In Part 1 of our series we discussed that the engine company’s main duty is to establish a water supply, stretch the hose line and extinguish the fire but sometimes things don’t always go as planned, even if you train and plan repeatedly. Today we will examine a four potential emergencies that can come up on the fire ground and provide some solutions to their quick fix.
Most nozzle issues should be recognized as we bleed the line before we enter a building. There is a chance that some debris in the line can get caught limiting water flow out of the nozzle.
On a solid bore many times we can just unscrew the tip and flush it out.
On a variable stream nozzle we might have to turn to the flush feature to try to free the debris.
Variable stream nozzles also have the potential (although rather unlikely) to come off of straight stream if the nozzle is dragged or pulled inside of a building. Remember “right to fight”, if there is any indication of anything other than a straight stream when the bale is opened it can easily be corrected.
It does happen from time to time. Everything seems to be going great and then, bang, water everywhere but at the nozzle.
This is where simple has the potential to turn complicated and coordination as well as great communication is a must. If the length was to burst outside of the building a heads up pump operator will spot it, radio an urgent message of the situation and be able to replace the burst length in timely order. A well trained pump operator has practiced this, the first time to ever deal with such a situation is not when it actually happens.
Meanwhile the engine officer has heard the radio transmission knows that this is not a problem that one of his members inside is going to easily fix (such as a kink) and backs his crew to safety.
At the same time the officer of the backup line knows that its time to go to work. If a length was to burst inside of the building someone needs to transmit what has happened and once again the officer needs to back his crew to safety and the backup line needs to be put into service.
In such a case an additional line should be stretched, I would not recommend taking the time to correct a burst length inside of a building.
Loss of Hydrant Water
The potential for the loss of water supply is always present.
An engine can lay in and find their primary hydrant to be out of service. In this case a quick decision needs to be made by doing one of two things. Either having another engine lay in from a secondary hydrant or if there is another hydrant in proximity to the fire building a heads up officer will order the company to back stretch.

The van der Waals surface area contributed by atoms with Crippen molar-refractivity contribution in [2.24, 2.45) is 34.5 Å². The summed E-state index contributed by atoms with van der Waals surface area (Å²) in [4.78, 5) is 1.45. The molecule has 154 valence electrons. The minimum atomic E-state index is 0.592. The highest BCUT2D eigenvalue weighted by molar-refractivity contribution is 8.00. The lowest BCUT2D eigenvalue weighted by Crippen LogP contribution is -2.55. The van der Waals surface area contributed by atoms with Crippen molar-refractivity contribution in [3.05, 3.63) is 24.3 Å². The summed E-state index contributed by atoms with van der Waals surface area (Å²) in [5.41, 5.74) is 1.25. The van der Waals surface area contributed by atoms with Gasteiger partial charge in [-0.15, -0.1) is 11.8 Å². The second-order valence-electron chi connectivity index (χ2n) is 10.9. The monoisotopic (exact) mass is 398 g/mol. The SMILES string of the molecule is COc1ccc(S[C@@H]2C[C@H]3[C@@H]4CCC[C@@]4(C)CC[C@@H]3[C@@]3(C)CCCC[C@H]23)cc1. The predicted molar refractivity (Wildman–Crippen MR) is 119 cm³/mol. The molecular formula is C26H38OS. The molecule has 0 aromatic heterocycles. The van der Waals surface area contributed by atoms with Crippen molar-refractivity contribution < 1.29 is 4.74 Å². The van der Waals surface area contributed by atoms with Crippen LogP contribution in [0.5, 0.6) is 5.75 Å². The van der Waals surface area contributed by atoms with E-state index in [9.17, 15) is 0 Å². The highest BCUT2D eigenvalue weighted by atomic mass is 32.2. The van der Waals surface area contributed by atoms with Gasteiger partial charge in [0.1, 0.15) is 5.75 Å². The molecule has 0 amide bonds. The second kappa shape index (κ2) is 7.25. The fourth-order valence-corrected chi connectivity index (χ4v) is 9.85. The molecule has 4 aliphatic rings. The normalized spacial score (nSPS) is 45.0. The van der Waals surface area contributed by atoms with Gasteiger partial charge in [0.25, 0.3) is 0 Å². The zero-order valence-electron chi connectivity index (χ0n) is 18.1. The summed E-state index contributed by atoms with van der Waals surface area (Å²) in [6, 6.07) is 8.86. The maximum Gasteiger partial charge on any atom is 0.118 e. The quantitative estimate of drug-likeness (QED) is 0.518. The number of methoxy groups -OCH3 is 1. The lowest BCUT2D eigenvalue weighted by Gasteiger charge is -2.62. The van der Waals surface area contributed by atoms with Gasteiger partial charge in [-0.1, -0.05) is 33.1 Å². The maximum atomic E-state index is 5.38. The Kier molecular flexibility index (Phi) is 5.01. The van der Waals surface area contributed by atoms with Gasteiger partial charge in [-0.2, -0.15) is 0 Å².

In another scenario we have established our water supply and are operating. A rather impatient citizen has determined that wherever they might be going is more important than the fire and has driven over our supply line either cutting off the water flow or causing a line or coupling failure. Once again the pump operator needs to be ready to act. He/she needs to radio the issue and switch to tank water, the incident commander needs to ensure everyone is backed out to safety until an additional water supply can be secured and operations safely continued.
Pump operators…you do make sure your tank is full before switching over to an external water supply don’t you?
We all take the rig for granted. We get in start it and drive, drop it into pump and just know water is going to come out right? Hopefully we check our apparatus out to ensure it is ready to go.
What do you mean the rig is in quarters with a quarter tank of fuel?
That never happens right?
Well some failures we cannot predict. If someone knows we are going to suddenly lose a radiator hose and the rig is going to over heat or a seal is going to fail in the pump than your better than I will ever be.
What would you do if you were the incident commander and this situation just came over the radio?
Engine company emergencies are something that we need to prepare for and hope is training that we never actually have to use in the field. All engine members should be well versed in the situations detailed above.
Engine company training has many facets, have you ever been trained on anything that we have discussed here?
Please leave your comments below.
To read about Black Sunday visit this link…http://www.cdc.gov/niosh/fire/reports/face200503.html
To hear the chilling radio transmissions of that day visit…http://www.youtube.com/watch?v=XXo25xL01MM
Cover and Feature Photos Courtesy: Steve Silverman
Part 2 of 2
Part 1 link: http://firefightertoolbox.com/engine-company-emergencies-part-1/